firm might choose “innovation” as a key value. “Quality” could
be a hallmark for a homebuilder.
How you go about
choosing your important values isn’t important, as long as sufficient
time is taken to ensure you hear from all the important stakeholders.
Gather input and kick it around. Don’t be afraid to include the
rank-and-file in this process, either. Good ideas are not the exclusive
domain of folks with private offices. By the way, these discussions are
as close to “touchy-feely” as this gets.
I suggest that while
you look at “what we want to be”, you also spend time on things like
the founder’s values and vision for the company, what you’re about
right now, and what values got you to this point.
Whatever values are
chosen – and a handful is plenty – the company needs to really work
at making them second nature for all the employees. This doesn’t
happen overnight. About the time you think your staff is getting tired
of hearing a message, that’s about the time it’s just starting to
Truly adopting this
mindset means that all decisions are filtered through your values.
Values are used in business planning, hiring, rewarding, promotions, and
even in firing.
As cliché as it
sounds, your values are in charge. You can't possibly watch every
employee every minute of every day, nor should you want to. But, your
principles do accompany every employee every minute of every day. Tell
them: When in doubt, consult our values and make a decision.
Companies with broken
cultures and flawed values can be fixed, but it’s a long haul. And,
there’s an additional step – acknowledging past failures. Ownership
has to meet with the staff and admit that the company has been
off-course ... that ownership and management have allowed this to
happen. But, here’s the new direction. Owners and managers will set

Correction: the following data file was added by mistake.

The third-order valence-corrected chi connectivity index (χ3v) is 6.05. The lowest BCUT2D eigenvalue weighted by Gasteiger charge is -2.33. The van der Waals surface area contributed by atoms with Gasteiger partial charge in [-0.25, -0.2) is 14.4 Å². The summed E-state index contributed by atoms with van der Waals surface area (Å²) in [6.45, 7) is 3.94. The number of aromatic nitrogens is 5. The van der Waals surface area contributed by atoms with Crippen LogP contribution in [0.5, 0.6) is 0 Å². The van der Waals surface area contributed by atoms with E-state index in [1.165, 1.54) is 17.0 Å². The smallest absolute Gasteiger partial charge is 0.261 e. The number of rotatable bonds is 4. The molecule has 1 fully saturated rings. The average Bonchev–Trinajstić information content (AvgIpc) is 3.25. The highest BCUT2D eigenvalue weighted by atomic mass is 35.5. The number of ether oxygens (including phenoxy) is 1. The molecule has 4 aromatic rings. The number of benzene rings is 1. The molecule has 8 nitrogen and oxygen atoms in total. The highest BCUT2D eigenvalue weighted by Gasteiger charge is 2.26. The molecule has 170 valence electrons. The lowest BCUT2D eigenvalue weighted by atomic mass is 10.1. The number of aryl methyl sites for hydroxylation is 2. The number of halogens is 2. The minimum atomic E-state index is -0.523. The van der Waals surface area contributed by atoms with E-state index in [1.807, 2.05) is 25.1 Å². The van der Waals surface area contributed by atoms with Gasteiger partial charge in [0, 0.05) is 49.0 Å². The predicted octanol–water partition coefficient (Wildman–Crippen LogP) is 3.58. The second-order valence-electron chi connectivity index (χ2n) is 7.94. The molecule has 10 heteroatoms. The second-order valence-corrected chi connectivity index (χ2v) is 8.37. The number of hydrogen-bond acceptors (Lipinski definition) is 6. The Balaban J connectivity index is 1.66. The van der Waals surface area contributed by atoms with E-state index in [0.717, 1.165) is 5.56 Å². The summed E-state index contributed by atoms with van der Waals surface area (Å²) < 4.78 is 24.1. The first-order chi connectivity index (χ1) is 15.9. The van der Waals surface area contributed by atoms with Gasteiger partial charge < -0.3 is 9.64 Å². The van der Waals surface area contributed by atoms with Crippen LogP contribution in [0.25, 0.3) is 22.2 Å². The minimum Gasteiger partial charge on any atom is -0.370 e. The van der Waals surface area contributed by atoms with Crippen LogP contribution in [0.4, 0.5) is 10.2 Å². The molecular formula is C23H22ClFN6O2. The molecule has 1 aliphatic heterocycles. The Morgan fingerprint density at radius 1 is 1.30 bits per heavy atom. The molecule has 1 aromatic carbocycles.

the example. Old ways are out. One hundred percent buy-in is needed.
will no doubt be met with skepticism, but once employees see that
management is serious, and this isn’t the “program of the month”,
they’ll come around. Those who can’t or won’t have to go.
Here is perhaps the
most powerful sign that it’s working: Your employees start enforcing
the culture. When you hear one of them tell another, “That’s not how
we do things around here”, you’ll know your hard work is paying off.
Here’s a summary of
how values are chosen and how they are used:
Values are chosen that are
important to all stakeholders and important to your success
Ownership and top management
set the example
The company’s values are
Everyone buys in, enforces,
and lives the values
All decisions are made with
values in mind, including planning, hiring, rewarding, promotions,
Notice that I
haven’t said anything about sharing your values with customers.
Certainly, many companies do this. It’s good to communicate what your
firm is all about to your marketplace. But this should be the last
reason to adopt a set of company values.
Adopting and living
up to a set of guiding values can literally transform your business.
Don’t assume your people know what’s important – tell them. It’s
hard work and a long process, but it will eventually have a positive
impact on your bottom line.
Bill Collier is
a St. Louis-based business coach, consultant and speaker. He is the
author of the book “How to
Succeed as a Small Business Owner … and Still Have a Life.” His
website is www.collierbiz.com,
and his email is firstname.lastname@example.org